The Southern Pacific 72-foot interurban steel coach was first built in 1923
by the Pullman Company. The Southern Pacific Railroad ordered them
specifically for San Francisco Bay Area commuter service to replace their
aging fleet of wooden passenger cars. The first order was for 60 coaches,
seating 96 passengers each. They were an instant hit with commuters, so
another 10 were ordered in 1924. Five more were ordered from the
Standard Steel Car Company in 1927. These coaches were used in commuter
service until 1985.
Although many people now refer to the coaches as Harrimans,
most people used to call them Suburbans or Subs. The term
Harriman refers to railroad equipment built in the 1900's
and 1910's to a set of common standards that were used when E. H.
Harriman controlled both the Southern Pacific and Union Pacific railroads.
A quick way to identify a Harriman car is to look at the letterboard.
On a true Harriman coach, the letterboard continues over the doors.
Although Subs are quite similar to Harriman coaches, technically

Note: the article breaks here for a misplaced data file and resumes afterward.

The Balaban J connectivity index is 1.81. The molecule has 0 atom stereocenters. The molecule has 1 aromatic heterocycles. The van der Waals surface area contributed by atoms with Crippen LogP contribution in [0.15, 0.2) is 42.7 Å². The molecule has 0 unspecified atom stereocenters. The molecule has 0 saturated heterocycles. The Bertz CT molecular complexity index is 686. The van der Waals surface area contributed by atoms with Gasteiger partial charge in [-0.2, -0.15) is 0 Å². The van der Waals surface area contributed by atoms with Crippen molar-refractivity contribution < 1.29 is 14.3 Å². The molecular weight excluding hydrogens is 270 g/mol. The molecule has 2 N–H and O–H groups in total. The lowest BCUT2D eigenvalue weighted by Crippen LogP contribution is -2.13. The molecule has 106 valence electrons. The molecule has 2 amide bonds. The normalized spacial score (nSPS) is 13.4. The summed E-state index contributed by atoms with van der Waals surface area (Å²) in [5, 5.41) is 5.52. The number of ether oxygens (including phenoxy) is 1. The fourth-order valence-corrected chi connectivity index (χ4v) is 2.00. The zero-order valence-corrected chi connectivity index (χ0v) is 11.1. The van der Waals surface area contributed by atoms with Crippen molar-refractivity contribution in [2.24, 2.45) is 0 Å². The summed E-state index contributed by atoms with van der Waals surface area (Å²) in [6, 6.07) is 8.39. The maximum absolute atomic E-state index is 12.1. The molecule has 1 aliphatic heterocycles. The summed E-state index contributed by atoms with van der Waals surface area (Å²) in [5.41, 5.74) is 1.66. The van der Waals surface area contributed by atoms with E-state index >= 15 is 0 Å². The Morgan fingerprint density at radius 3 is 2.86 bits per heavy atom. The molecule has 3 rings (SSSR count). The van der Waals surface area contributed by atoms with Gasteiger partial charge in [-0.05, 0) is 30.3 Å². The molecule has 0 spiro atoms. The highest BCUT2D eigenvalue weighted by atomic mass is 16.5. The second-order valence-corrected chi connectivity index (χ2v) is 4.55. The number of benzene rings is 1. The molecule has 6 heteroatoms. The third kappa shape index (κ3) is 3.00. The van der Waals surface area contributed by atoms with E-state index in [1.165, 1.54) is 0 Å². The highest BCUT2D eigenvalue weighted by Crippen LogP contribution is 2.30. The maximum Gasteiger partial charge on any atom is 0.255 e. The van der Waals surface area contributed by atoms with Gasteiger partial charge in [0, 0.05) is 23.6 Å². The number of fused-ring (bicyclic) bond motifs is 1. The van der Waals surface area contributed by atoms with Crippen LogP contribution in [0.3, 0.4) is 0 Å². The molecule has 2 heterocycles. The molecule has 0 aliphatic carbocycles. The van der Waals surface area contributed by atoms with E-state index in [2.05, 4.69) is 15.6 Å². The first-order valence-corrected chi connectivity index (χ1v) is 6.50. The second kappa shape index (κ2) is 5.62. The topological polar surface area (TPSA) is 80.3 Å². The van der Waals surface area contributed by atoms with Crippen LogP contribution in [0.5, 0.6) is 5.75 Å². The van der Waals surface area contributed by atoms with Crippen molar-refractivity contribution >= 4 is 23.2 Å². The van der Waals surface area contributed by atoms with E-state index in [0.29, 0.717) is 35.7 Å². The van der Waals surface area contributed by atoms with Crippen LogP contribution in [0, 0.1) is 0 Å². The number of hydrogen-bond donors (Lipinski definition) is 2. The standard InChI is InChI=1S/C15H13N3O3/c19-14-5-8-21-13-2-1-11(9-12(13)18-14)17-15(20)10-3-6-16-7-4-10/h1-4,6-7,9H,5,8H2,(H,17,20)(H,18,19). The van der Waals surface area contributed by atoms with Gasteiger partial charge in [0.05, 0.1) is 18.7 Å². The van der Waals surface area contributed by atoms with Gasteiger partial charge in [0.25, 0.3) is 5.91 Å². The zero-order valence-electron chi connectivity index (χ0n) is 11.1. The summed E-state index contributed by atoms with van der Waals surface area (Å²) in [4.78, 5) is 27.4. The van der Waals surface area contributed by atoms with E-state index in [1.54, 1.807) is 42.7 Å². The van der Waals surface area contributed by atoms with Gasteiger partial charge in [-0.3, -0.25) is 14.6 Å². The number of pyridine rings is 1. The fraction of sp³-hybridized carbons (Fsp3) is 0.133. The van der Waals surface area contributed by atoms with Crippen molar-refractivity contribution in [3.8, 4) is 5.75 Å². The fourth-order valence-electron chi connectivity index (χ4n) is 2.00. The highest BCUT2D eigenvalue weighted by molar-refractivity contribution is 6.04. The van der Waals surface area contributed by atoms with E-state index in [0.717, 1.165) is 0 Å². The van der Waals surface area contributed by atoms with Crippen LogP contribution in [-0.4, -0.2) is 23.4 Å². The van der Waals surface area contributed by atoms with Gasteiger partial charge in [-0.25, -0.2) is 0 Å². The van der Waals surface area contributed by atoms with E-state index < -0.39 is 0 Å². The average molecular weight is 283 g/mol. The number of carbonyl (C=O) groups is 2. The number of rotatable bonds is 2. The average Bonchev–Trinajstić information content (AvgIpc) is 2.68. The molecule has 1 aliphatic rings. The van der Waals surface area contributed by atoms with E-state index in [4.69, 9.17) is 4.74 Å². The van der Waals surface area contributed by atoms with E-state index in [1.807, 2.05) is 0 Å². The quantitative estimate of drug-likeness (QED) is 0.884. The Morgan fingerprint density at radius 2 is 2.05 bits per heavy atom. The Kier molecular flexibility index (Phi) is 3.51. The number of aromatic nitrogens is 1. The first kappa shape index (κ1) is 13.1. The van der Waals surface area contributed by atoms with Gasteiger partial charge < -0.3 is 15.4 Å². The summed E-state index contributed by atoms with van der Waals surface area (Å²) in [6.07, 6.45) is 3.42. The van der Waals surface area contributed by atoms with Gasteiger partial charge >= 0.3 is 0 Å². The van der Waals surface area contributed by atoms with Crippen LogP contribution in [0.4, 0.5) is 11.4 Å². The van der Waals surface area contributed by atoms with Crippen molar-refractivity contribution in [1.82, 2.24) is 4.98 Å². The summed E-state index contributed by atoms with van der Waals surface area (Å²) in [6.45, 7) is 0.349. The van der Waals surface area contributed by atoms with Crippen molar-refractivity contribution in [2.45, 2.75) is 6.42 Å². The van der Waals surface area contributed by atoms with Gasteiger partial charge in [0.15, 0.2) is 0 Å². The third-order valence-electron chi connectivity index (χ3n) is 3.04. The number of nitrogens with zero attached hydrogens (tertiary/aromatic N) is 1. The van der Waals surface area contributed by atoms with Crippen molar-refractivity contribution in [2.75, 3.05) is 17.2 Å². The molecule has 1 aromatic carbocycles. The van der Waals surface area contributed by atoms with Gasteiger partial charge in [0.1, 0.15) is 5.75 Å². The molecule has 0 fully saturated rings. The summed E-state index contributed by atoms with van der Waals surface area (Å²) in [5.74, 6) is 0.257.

they are not true Harrimans because the letterboard stops at the doors.
The Subs are 72-feet long over the end sills, 9-ft.9-7/8-in. wide,
and 14-feet from rail to top of roof. They are 80-ft.8-7/8-in. long
from coupler to coupler. Each coach weighs 119,900 lbs. without passengers.
The coaches are constructed on a steel frame with steel channel and plate
used throughout. The coach floor is poured concrete, which provides a
smoother and quieter ride. Interior lighting is powered by an electric
generator or by batteries. A generator is connected by belts to one axle,
and it charges the batteries while the coach is moving. Each coach has
overhead fans for ventilation, and is heated by steam vapor supplied by
Even though the Interurban Coaches were all built to the same specifications,
there are minor differences between the orders. The first two orders were built
by Pullman and were designated as classes 72-IC-1 and 72-IC-2. Class
72-IC-2 had slightly different window sills, but otherwise were an exact
duplicate of the 72-IC-1 class. The third order was built by the Standard
Steel Car Company (before Standard Steel was part of Pullman) and it is
class 72-IC-3. Nicknamed "Cream-Puffs", the cars in this class
had a smoother ride. They used cast steel trucks with integral journal
pedestals cast as part of the truck frame, instead of the older style
with bolted pedestals.